During a three-day period in October 2011, 100 combine fires erupted in northwestern Iowa within a 10 county area. Warm temperatures, high winds, and exceptionally dry crop conditions were some of the contributing factors. But, combine fires can erupt anytime there is an accumulation of crop tinder near a hot spot.
Crop tinder doesn’t have to sit on a hot component to ignite. When the machine is operating under heavy load conditions, just coming close to a hot area can cause the material to ignite. Once the fire starts, it is easy for the entire combine to quickly become engulfed in flames. One spark can easily burn $500,000 worth of equipment within minutes. Not to mention the lost time to complete harvest. For a farmer, this can be devastating and makes preventing combine fires especially important.
It is never too early to begin preventive measures. Routine maintenance such as cleaning equipment, greasing fittings, checking lubricants and belts for proper wear and tension are all very important to reduce the likelihood of a fire. Checking for leaks in oil, fuel, exhaust or hydraulic lines is also very important.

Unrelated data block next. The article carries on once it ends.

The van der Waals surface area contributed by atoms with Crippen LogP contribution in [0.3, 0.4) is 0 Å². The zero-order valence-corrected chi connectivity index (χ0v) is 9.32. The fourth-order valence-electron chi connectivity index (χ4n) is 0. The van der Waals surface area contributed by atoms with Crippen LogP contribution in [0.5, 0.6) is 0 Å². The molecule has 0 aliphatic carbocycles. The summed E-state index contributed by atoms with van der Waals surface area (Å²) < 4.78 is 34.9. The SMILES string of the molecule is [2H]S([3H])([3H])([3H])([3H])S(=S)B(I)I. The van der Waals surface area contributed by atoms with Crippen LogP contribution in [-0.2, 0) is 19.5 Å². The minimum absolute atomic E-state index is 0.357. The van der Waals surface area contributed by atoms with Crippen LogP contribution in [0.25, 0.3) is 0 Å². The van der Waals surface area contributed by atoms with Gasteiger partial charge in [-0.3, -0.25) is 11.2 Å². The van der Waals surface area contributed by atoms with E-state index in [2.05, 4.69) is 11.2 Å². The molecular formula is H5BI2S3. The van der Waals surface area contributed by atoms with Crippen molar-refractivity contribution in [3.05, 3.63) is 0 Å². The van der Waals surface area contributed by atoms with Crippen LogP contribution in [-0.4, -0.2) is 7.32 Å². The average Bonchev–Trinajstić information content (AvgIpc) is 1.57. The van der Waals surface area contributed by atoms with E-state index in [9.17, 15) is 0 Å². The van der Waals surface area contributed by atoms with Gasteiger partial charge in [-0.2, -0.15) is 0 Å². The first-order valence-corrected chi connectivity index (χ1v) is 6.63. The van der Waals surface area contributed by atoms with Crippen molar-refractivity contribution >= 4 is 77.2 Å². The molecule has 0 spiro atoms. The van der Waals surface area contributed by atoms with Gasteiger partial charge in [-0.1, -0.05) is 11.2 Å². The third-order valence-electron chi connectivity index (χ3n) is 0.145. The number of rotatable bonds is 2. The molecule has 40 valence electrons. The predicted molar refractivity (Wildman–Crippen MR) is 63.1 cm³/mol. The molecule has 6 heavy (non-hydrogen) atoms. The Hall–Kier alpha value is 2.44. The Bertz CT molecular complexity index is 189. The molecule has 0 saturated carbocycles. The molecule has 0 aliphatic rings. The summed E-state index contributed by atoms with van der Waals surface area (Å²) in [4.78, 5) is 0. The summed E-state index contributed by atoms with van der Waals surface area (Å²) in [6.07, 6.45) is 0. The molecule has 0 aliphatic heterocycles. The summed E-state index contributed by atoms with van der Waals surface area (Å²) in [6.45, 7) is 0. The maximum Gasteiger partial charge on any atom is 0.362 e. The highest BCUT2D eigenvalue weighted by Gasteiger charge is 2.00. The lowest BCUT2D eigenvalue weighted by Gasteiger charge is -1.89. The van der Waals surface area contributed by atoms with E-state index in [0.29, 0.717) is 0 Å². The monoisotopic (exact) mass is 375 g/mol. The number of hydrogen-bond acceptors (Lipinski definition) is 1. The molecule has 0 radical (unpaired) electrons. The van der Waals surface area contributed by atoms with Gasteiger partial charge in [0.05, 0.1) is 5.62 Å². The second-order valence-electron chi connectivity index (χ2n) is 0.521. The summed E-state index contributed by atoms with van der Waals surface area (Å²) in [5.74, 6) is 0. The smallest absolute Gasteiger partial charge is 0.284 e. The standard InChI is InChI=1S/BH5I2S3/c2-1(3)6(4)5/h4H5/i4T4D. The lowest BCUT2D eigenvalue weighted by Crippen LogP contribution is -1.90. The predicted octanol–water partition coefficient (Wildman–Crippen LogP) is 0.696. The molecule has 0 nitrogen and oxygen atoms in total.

During harvest, take time to be safe. Clean the combine often and when the day’s work is done, let the combine cool down outside away from other equipment and buildings. Before refueling, let the equipment cool for 15 minutes and extinguish all smoking materials or other flame sources. Wipe off any excess or spilled fuel. Store all flammable liquids in an approved container.
Last but not least, be prepared. Experts suggest carrying at least one fully charged 10lb ABC fire extinguisher. Better yet, carry two: one in the cab and one that can be reached from the ground. Some farmers even keep a water truck in the field nearby.
To learn more about combine fires and research to reduce those fires, visit the South Dakota State University website. (www.sdstate.edu/news/articles/agricultural-engineersdevelop-system-to-prevent-combine-fires.cfm).